A child support order is a legally binding court order that requires one parent to pay the other for the purpose of supporting their child. Payment frequencies depend on each case; however, they must be completed on or before the designated date. If the paying party refuses to pay or stops making these payments, you can take legal action to enforce payments.
Filing an Action for Unpaid Child Support
If the paying party is not upholding the order, the receiving party must contact the child support office in their county through the Department of Revenue. This government office can usually get the delinquent parent to pay outstanding fees and can file for a hearing (if they are unable to get the payment).
Initially, this matter is seen by hearing officers rather than a judge, but these officers give recommendations to a judge regarding how they should rule over a case. To begin this legal process, the Department of Revenue files a Motion for Contempt. The hearing officer will decide whether the paying party deliberately failed to make their payment.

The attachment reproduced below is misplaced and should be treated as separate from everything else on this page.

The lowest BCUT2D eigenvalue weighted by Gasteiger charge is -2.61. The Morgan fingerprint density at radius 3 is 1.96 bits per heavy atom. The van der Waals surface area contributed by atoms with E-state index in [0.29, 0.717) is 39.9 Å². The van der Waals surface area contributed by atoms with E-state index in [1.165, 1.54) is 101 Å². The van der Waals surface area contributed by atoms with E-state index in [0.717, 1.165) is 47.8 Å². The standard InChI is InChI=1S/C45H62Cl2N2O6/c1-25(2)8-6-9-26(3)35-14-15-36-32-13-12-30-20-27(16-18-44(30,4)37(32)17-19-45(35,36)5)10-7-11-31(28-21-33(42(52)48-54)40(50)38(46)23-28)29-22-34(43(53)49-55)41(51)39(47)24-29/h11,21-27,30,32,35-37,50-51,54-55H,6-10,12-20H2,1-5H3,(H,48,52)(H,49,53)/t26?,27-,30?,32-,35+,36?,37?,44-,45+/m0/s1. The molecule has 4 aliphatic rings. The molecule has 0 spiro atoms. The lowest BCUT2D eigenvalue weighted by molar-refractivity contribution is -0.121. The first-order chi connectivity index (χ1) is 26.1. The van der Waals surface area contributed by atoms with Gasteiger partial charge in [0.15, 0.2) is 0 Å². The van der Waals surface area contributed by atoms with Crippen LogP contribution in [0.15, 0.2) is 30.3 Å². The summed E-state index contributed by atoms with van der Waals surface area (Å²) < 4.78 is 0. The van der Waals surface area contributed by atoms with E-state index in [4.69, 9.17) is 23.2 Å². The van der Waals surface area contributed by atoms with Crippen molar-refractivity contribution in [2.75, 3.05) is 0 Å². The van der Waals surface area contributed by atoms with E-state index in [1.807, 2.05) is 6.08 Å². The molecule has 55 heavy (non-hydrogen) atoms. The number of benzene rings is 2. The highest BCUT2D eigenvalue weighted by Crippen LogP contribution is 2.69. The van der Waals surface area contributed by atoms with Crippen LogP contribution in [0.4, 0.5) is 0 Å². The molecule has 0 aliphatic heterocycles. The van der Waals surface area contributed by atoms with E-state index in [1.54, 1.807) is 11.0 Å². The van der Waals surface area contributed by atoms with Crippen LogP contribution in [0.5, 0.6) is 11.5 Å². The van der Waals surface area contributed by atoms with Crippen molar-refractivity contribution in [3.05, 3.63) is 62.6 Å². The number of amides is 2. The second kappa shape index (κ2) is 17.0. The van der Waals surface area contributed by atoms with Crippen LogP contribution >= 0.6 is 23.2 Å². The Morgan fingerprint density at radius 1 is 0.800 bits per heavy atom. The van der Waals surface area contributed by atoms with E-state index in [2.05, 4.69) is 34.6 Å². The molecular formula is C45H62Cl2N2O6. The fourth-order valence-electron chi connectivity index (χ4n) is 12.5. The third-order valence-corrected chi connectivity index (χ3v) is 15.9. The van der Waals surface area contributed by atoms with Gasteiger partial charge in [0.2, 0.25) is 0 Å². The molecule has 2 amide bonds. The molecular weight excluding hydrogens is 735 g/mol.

If the paying party deliberately failed to make their payment, they could:
- have their driver’s license or vehicle registration suspended;
- pay a fine;
- have their bank accounts seized;
- have their tax refund seized; and/or
- face time in jail or prison.
Can I Enforce Child Support if the Paying Party Moves Out of State?
According to the Uniform Interstate Family Support Act (UIFSA), a parent responsible for child support payments cannot move out of state to avoid these payments. This means that if either party moves to any state in the US, the child support order is still legally valid.
Helping You Enforce Legal Actions
If you are having issues getting child support payments from your former partner, Beatriz Zyne, P.A. can help. Our attorney will aggressively pursue all payments owed to you.
For a case evaluation, contact our firm online or call us at (305) 876-6138.